5. Scrub Your Site Search

I’ve said it before and I’ll say it again, site search is one of the most underutilized functionalities in Google Analytics.

Think about it. Site search allows us to see exactly what our users are looking for. It shows us what information they want and more importantly, what information they can’t find.

Check this out:

Right before GDPR went into effect, I was analyzing a client’s site search data. The client, a marketing automation solution, had written plenty about GDPR but it wasn’t easily accessible from their home page.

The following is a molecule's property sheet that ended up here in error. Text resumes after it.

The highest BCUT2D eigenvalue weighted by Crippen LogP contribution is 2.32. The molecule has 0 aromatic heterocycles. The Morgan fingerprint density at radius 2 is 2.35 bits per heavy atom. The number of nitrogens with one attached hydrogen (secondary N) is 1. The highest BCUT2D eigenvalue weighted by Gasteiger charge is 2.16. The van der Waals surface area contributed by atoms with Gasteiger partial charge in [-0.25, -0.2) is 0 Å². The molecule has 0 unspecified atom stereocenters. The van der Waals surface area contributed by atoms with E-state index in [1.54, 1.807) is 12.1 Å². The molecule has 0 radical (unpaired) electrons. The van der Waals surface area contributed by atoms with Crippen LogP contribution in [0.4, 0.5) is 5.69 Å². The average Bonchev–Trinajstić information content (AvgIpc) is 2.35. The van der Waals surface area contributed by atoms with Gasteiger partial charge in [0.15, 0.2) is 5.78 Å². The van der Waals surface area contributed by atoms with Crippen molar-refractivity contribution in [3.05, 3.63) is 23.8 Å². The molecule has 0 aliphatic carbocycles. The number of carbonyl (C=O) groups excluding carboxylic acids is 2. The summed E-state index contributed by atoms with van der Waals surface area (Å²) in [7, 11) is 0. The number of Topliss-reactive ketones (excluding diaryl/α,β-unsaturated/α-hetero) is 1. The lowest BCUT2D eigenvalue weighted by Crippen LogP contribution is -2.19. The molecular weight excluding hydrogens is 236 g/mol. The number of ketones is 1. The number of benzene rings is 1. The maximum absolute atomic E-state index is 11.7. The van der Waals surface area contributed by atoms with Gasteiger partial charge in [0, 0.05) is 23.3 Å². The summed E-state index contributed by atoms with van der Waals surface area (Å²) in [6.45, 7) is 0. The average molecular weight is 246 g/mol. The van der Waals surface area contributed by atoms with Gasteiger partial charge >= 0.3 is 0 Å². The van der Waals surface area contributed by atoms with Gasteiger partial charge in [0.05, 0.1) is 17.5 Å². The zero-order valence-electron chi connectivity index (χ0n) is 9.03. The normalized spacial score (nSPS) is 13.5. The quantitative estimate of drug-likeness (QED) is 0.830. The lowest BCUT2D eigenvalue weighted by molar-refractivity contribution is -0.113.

What were the top search terms?

You guessed it. GDPR-related queries.

Because of the site search data we had available, we knew we needed to add something directly to the home page.

Spend time evaluating site search data. You never know what you might find in there.

6. Send Out a Survey

I love taking surveys.

They make me feel like my voice is being heard, that the company cares, and if I’m being completely honest, I’m always pretty sure they are going to reach out and give me a special thank you for filling it out (spoiler alert: that hasn’t happened).

Now, I know everyone doesn’t love them as much as me and the average response rate is ~33%, but surveys can be a great way for companies to get feedback from their customers and thanks to all the new technology, they can be done in any number of ways:

Pop-Up Surveys  

Tools like Qualaroo let you put a survey directly on your site. Even better, they let you decide when the survey should appear (e.g., when a person is about to exit).